mit-engineers-create-robotic-lightning-bug-that-weighs-little-more-than-a-paperclip

MIT Engineers Create ‘Robotic Lightning Bug’ That Weighs Little More than a Paperclip


Engineers at MIT have created a flying “robotic lightning bug” that weighs little more than a paperclip, yet can still use onboard light signals to communicate with other flying bug-bots.


In a new study published in the journal IEEE Robotics and Automation Letters a team of engineers from the Massachusetts Institute of Technology (MIT) describes how it created a 650 mg aerial robot powered by four electroluminescent actuators (tiny “soft” motors), each able to generate distinct colors and patterns. This tiny flying bug-bot, the researchers say, “further shows the potential of achieving coordinated swarm flights without using well-calibrated indoor tracking systems.”

In the video immediately above the engineers outline how their “insect-scale” flying lightning bug robot works, noting it was inspired by the ever-whimsical firefly and its ability to use bioluminescent chemical reactions to create light.

“If you think of large-scale robots, they can communicate using a lot of different tools—Bluetooth, wireless, all those sorts of things. But for a tiny, power-constrained robot, we are forced to think about new modes of communication. This is a major step toward flying these robots in outdoor environments where we don’t have a well-tuned, state-of-the-art motion tracking system, Kevin Chen says in an MIT press release. Chen is the D. Reid Weedon Jr. Assistant Professor in the Department of Electrical Engineering and Computer Science (EECS) at MIT and the senior author of the paper.

Previously, these same researchers outlined a new fabrication technique for building soft actuators—i.e. “artificial muscles” that flap the bug-bot’s tiny, thin wings. These durable actuators consist of alternating ultrathin layers of elastomer and carbon nanotube electrode in a stack that’s then rolled it into a squishy cylinder. When a voltage is applied to the cylinders, the electrodes squeeze the elastomer, and the mechanical strain flaps the bot’s wings.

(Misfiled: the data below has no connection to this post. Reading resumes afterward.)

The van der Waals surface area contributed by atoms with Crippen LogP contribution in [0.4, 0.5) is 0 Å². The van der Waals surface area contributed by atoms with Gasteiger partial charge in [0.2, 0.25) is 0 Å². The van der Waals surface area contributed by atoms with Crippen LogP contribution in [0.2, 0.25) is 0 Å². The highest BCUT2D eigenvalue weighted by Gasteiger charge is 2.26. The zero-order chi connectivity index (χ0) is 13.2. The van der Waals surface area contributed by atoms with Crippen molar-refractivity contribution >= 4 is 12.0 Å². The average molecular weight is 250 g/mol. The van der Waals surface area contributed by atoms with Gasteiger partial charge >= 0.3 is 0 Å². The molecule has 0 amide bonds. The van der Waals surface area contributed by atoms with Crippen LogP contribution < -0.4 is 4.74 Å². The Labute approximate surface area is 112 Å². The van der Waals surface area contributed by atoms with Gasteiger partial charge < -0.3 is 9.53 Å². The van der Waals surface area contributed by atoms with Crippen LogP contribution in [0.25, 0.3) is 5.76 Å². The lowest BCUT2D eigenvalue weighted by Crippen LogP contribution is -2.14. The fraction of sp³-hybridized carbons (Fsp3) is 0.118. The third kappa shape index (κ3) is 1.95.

“These robots are so lightweight that they can’t carry sensors, so researchers must track them using bulky infrared cameras that don’t work well outdoors,” the MIT press release notes. Now, however, the engineers have shown they are indeed able to track the robots using the light the robots emit in conjunction with just three smartphone cameras.

To generate the light signals Chen and his team embedded minuscule electroluminescent particles into the soft actuators. The process added just 2.5 percent more weight, without impacting the robot’s ability to fly. The researchers also created an electrode that would not block light out of highly transparent carbon nanotubes, which are only a few nanometers thick.

To excite the electroluminescent particles the researchers used high voltage pulses to create strong electric fields in the soft actuators. They also drove the robot at a high frequency, which enabled the particles to light up especially brightly.

Image: MIT

Once they had a light-up flying robot bug Chen et al. ran flight tests using a specially designed motion-tracking system. Each electroluminescent actuator served as a marker that could be tracked using simple phone cameras. The cameras detected each light color produced by the bug’s actuators, and a computer program the engineers developed tracked the position and attitude of the robots to within 2 millimeters of state-of-the-art infrared motion capture systems.

One can only imagine what will happen if this tech ever merges with these forest-navigating drone swarms.


Feature image: MIT

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